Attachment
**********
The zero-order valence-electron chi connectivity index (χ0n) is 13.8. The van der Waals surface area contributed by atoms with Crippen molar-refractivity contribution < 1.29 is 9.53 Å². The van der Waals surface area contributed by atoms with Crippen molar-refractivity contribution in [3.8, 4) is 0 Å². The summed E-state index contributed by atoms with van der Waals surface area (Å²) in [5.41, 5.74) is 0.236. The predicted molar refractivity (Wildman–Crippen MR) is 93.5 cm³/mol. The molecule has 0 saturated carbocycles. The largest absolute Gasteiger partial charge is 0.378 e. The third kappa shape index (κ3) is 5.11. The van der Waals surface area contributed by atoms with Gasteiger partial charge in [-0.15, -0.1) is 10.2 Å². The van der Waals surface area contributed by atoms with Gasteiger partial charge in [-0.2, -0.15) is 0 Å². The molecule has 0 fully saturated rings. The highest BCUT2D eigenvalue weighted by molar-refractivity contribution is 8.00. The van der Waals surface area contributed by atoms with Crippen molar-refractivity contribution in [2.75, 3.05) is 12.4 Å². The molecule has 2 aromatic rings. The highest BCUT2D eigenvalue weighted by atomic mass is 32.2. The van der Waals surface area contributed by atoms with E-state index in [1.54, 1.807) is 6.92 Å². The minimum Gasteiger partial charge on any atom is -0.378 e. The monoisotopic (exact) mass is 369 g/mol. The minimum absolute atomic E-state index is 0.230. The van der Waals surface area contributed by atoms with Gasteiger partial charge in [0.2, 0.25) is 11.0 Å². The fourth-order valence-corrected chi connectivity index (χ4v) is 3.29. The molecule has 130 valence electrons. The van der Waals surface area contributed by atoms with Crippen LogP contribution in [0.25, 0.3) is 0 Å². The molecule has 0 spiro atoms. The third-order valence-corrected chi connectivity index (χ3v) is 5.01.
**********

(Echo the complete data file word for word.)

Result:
The zero-order valence-electron chi connectivity index (χ0n) is 13.8. The van der Waals surface area contributed by atoms with Crippen molar-refractivity contribution < 1.29 is 9.53 Å². The van der Waals surface area contributed by atoms with Crippen molar-refractivity contribution in [3.8, 4) is 0 Å². The summed E-state index contributed by atoms with van der Waals surface area (Å²) in [5.41, 5.74) is 0.236. The predicted molar refractivity (Wildman–Crippen MR) is 93.5 cm³/mol. The molecule has 0 saturated carbocycles. The largest absolute Gasteiger partial charge is 0.378 e. The third kappa shape index (κ3) is 5.11. The van der Waals surface area contributed by atoms with Gasteiger partial charge in [-0.15, -0.1) is 10.2 Å². The van der Waals surface area contributed by atoms with Gasteiger partial charge in [-0.2, -0.15) is 0 Å². The molecule has 0 fully saturated rings. The highest BCUT2D eigenvalue weighted by molar-refractivity contribution is 8.00. The van der Waals surface area contributed by atoms with Crippen molar-refractivity contribution in [2.75, 3.05) is 12.4 Å². The molecule has 2 aromatic rings. The highest BCUT2D eigenvalue weighted by atomic mass is 32.2. The van der Waals surface area contributed by atoms with E-state index in [1.54, 1.807) is 6.92 Å². The minimum Gasteiger partial charge on any atom is -0.378 e. The monoisotopic (exact) mass is 369 g/mol. The minimum absolute atomic E-state index is 0.230. The van der Waals surface area contributed by atoms with Gasteiger partial charge in [0.2, 0.25) is 11.0 Å². The fourth-order valence-corrected chi connectivity index (χ4v) is 3.29. The molecule has 130 valence electrons. The van der Waals surface area contributed by atoms with Crippen LogP contribution in [0.25, 0.3) is 0 Å². The molecule has 0 spiro atoms. The third-order valence-corrected chi connectivity index (χ3v) is 5.01.